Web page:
On Thursday's penultimate Survivor: All-Stars, Big Tom became the latest dimwitted castaway to get knifed in the back by Boston Rob. "I'm still bleeding," cracks the 48-year-old speaking-impaired Virginian, who hints that he may exact some sweet revenge during Sunday's finale (8-11 pm/ET). "If Rob makes it to the final two, I will be proud to tell him what I think." Here's hoping it doesn't come to that. (Go Rupert!)
After 10 years, hundreds of episodes, probably thousands of hairdos and weight fluctuations, and immeasurable laughs and tears, it's finally (mercifully) over. Although we all knew that the end could never live up to the media hype or fans' expectations, and despite the fact that there were no real surprises or moments of hilarity or genuine emotion, there was really no nicer, neater or more humane way to wrap things up. Unbelievable as it was, I loved that Monica and Chandler ended up with two babies. What else were Phoebe and Mike going to do besides start a family of their own? Joey will always be Joey (even if it's on the Left Coast this fall). And I'll even grudgingly accept that Ross and Rachel were meant to be together. At the very least, making them a couple again will save countless guys and gals they might have dated a fortune in therapist bills.
So no formal critique or review, just some random observations from a forever fan:
More than 51 million viewers were there for Friends in its final hour last night, making the farewell the second most-watched telecast of the season behind only the Super Bowl. The figure, which was pretty much in line with expectations, pales in comparison to the 76 million who turned out for Seinfeld's big finish in 1998. Speaking of the big good-bye, could it have been any more satisfying? Well, let's examine the evidence: Ross and Rachel finally got their happy ending; Monica and Chandler became the proud parents of twins; Phoebe discovered her inner filangee; and Joey laid his Foosball table to rest. Earlier in the day, the sextet Jennifer Aniston, David Schwimmer, Courteney Cox Arquette,
With Friends now history, NBC is looking to another Must-See legend to re-energize its Thursday night lineup. According to Variety, on May 20 the final Thursday of May sweeps the network will air The Adventures of Seinfeld & Superman, a special based on Jerry Seinfeld's current American Express Web series. It'll air from 8:44-9 pm/ET, following a supersized Friends repeat.
Shii Ann Huang lived up to her "Shii Devil" rep on last Thursday's Survivor: All-Stars when she tore into her knucklehead tribemates for annihilating what was left of the Mogo Mogos instead of targeting the game's biggest threats (i.e. Amber, Rob, Rupert... ). In the end, the 30-year-old Big Appler still got her torch snuffed, but at least she went down fighting. Here, Shii Ann dishes about her climactic Tribal Council tirade, her real feelings about Boston Rob and why swimming challenges are the death of her.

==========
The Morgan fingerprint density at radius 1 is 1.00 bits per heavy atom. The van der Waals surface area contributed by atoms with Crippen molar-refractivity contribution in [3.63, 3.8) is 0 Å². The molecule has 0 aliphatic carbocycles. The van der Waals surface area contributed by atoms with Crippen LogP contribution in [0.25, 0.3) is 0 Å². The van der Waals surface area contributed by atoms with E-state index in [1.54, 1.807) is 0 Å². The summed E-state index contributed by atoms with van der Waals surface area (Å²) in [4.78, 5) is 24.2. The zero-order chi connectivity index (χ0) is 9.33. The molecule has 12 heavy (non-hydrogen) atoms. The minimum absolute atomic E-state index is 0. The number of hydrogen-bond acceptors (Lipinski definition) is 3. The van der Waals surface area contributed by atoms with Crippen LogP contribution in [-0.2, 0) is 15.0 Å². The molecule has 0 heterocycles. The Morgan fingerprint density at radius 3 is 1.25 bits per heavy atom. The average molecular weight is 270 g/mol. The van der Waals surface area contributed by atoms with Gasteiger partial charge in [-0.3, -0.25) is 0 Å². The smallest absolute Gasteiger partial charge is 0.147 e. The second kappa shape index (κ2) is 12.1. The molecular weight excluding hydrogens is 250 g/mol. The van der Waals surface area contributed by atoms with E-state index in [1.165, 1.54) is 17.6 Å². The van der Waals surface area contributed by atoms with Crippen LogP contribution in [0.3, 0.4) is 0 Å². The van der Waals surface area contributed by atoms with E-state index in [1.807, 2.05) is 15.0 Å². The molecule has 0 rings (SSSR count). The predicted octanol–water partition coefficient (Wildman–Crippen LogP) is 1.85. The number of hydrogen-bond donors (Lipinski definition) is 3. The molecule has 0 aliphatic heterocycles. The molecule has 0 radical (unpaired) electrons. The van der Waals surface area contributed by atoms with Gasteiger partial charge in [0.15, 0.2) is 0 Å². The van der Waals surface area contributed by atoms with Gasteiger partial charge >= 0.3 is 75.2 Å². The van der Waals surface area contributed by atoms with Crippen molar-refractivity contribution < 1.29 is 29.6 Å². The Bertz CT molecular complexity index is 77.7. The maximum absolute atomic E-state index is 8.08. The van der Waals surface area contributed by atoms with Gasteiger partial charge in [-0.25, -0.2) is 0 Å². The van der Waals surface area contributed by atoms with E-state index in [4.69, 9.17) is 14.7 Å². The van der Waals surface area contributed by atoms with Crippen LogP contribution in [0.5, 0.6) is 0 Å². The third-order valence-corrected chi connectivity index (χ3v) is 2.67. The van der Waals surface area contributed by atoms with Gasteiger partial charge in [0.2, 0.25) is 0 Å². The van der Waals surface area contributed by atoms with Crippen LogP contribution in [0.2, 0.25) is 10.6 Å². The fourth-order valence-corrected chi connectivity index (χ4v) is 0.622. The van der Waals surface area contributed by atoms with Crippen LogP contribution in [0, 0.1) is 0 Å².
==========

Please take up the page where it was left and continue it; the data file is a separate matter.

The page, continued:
TV Guide Online: I loved your speech during tribal council.
Shii Ann Huang: Thanks! I am really happy with the way it turned out. It was everything that I felt that I'd been holding in for a couple of days. It was really exciting to just let loose.
TVGO: Do you think it will help?
Shii Ann: I don't know that it was meant to be helpful. I just kind of wanted people to stop being so content with coming in third,
In other Friends news, Jennifer Aniston will be among the 11,000 runners to carry the Olympic torch this summer. Mrs. Brad Pitt will participate in the North American leg of the 46,800-mile journey, which will begin in the foyer of her colossal Beverly Hills estate and end out by the pool.
Before The Dick Van Dyke Show made Mary Tyler Moore a sitcom star, she was a pretty young dancer, best known for her legs and voice — viewers never saw her face — on the 1950s crime drama Richard Diamond, Private Detective. On May 11, Moore reprises her career-making role as Laura Petrie in The Dick Van Dyke Show Revisited (9 pm/ET on CBS). Here, she reminisces about landing the big gig — for which she beat out 40 other actresses — and her favorite memories from the landmark series.
TV Guide Online: Winning the role of Laura Petrie was a great step up for you.
Mary Tyler Moore: I almost didn't go to the audition. When my agent called, I said, "I'm tired. I've had too many disappointments all week." He said, "You just get in your car and go over there." I walked in, and there was Carl Reiner, on whom I had a tremendous crush from The Sid Caesar Show. We sat down to read this scene — and about a thir
Who's the real winner of The Apprentice? All those folks who shelled out $20 for a Planet Hollywood basketball signed by then-unknown Kwame Jackson in the show's fourth episode. Now that the wannabe mogul is a full-fledged celeb, his signed balls (tee-hee) are fetching upwards of $100 on eBay. It's sweet vindication for The Donald's first runner-up, who was accused by his teammates of duping customers into thinking his John Hancock carried some value. "It's a total he-who-laughs-last [moment]," says Jackson, who donated a handful of balls (tee-hee) to the Elizabeth Glaser Pediatric AIDS Foundation. Meanwhile, click on the fancy little icon at the top of this column today through May 12 to enter and win one of Kwame's balls (tee-hee) yourself!